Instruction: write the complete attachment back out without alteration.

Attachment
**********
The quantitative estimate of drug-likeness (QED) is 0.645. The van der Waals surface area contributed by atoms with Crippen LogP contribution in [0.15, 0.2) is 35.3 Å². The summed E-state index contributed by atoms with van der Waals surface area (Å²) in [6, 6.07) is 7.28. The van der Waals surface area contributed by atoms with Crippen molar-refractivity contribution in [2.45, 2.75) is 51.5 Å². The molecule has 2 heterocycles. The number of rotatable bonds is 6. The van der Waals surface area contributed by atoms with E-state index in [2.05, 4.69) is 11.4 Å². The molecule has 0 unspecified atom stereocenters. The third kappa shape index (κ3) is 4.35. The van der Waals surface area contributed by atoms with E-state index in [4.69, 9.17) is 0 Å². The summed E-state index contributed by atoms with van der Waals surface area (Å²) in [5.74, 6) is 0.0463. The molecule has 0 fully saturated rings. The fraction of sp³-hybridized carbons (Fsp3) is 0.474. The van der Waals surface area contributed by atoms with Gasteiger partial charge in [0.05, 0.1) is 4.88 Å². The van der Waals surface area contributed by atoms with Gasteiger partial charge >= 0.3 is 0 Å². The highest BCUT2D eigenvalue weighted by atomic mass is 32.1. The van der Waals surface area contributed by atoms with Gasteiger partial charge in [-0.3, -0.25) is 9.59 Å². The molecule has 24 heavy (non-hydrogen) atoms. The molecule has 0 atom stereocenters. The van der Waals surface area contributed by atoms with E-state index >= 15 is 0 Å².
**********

The quantitative estimate of drug-likeness (QED) is 0.645. The van der Waals surface area contributed by atoms with Crippen LogP contribution in [0.15, 0.2) is 35.3 Å². The summed E-state index contributed by atoms with van der Waals surface area (Å²) in [6, 6.07) is 7.28. The van der Waals surface area contributed by atoms with Crippen molar-refractivity contribution in [2.45, 2.75) is 51.5 Å². The molecule has 2 heterocycles. The number of rotatable bonds is 6. The van der Waals surface area contributed by atoms with E-state index in [2.05, 4.69) is 11.4 Å². The molecule has 0 unspecified atom stereocenters. The third kappa shape index (κ3) is 4.35. The van der Waals surface area contributed by atoms with E-state index in [4.69, 9.17) is 0 Å². The summed E-state index contributed by atoms with van der Waals surface area (Å²) in [5.74, 6) is 0.0463. The molecule has 0 fully saturated rings. The fraction of sp³-hybridized carbons (Fsp3) is 0.474. The van der Waals surface area contributed by atoms with Gasteiger partial charge in [0.05, 0.1) is 4.88 Å². The van der Waals surface area contributed by atoms with Gasteiger partial charge >= 0.3 is 0 Å². The highest BCUT2D eigenvalue weighted by atomic mass is 32.1. The van der Waals surface area contributed by atoms with Gasteiger partial charge in [-0.3, -0.25) is 9.59 Å². The molecule has 24 heavy (non-hydrogen) atoms. The molecule has 0 atom stereocenters. The van der Waals surface area contributed by atoms with E-state index >= 15 is 0 Å².